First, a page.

Winter’s coldest months are ahead of us, and although your pet has her own personal fur coat, she is still susceptible to weather-related injuries and medical conditions. Protect your furry friend from the cold weather by following our team’s cold weather safety tips. 

#1: Monitor your pet’s outdoor time

Pets who are left outside in the cold for prolonged periods can develop dangerous hypothermia or frostbite, so limiting  your pet’s outdoor time is important. When temperatures dip below freezing, it’s safest to let your pet out for short potty breaks, walks, and play sessions only. Your playful, outdoor-loving pooch might not have the sense to come in when he is cold, so you may have to herd him inside after a romp in the backyard.

Puppies, kittens, and pets who are older or debilitated don’t regulate their body temperature as well as other animals, and are at an increased risk of hypothermia development. Watch these pets particularly closely, and purchase a sweater or coat for them to wear outside.

No pet should live outside in extreme temperatures, and outdoor pets must be brought inside during the winter months to prevent hypothermia, frostbite, or death.

#2: Protect your pet’s feet

Although a thick skin layer covers your pet’s feet,, repeated snow, ice, and salt exposure can cause painful drying and cracking. Check your pet’s feet daily during the winter for signs of injury. You can also purchase booties, or apply a wax product, such as Musher’s Secret, to protect his feet. 

#3: Prevent antifreeze toxicity in pets

Most antifreeze products, such as radiator coolant and windshield deicing fluid, contain a high concentration of ethylene glycol, an extremely toxic chemical that, if ingested, can cause death to animals. Unfortunately, antifreeze is sweet, and pets will readily lap up spills without realizing its toxic potential. As little as one teaspoon can cause death in cats, and one to two tablespoons can be deadly to dogs. Ethylene glycol toxicity causes acute kidney failure that quickly progresses to death if treatment is not administered shortly after ingestion. An antidote is available, but is successful only if administered within three hours of ingestion for cats, and within 8 to 12 hours of ingestion for dogs.

Preventing ethylene glycol ingestion is much easier than treating life-threatening toxicity, so keep all antifreeze products out of reach. Clean up spills immediately, and store all chemicals where your pet cannot get to them.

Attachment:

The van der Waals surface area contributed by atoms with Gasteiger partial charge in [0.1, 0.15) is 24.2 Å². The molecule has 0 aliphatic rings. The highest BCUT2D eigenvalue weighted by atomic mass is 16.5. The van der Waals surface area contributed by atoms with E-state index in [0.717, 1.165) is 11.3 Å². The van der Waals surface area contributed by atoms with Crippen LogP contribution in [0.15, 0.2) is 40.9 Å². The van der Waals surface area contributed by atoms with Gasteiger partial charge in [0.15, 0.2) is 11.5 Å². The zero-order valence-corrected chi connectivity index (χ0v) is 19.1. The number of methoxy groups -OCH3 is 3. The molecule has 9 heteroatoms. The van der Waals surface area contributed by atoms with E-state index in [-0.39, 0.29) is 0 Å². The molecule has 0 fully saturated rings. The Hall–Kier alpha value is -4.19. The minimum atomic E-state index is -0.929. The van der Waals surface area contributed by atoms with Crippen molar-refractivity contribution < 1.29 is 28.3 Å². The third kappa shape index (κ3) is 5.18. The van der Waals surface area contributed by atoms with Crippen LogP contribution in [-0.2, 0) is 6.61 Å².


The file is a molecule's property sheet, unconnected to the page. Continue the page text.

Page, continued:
#4: Keep ice-melt products away from your pet

When snow and ice builds up on walkways, homeowners often spread ice-melt products made of salt compounds that can be toxic to pets who ingest them. Although your pet is not likely to purposely eat these concentrated salt products, he may ingest them as he grooms his feet, legs, and belly after walking through your neighborhood. Effects from ingesting a small amount are typically limited to gastrointestinal upset, diarrhea, and vomiting, but larger intake may cause severe electrolyte imbalances. Dermal contact with ice melt products can also cause skin irritation. 

No ice-melt products are truly pet-safe, so keep your pet off treated walkways, and wipe his feet and belly after walks to remove any chemicals from his fur. 

#5: Never walk your pet on frozen ponds

There are horror stories each year about pets who fall through the ice, and owners who put themselves in danger trying to rescue them. Stick to well-known paths while walking your dog, and don’t venture into unknown territory. Never walk out onto ice, because you cannot be certain it is thick enough to support your weight. Keep your dog on a leash, and don’t let him wander ahead on his own or chase other animals, because he could accidentally end up on thin ice.

#6: Clear a path for your pet to prevent falls

When snow and ice pile up, don’t forget to shovel a path so your pet can get to his favorite bathroom spots without slipping and falling. Take particular care to keep paths clear for older, arthritic pets who may be unsteady on their feet. A painful back injury, sprain, or broken bone could result from a bad fall and land your pet in the emergency room. 

If you have questions about keeping your pet safe this winter, or if you think your pet has a cold-weather-related injury, contact us.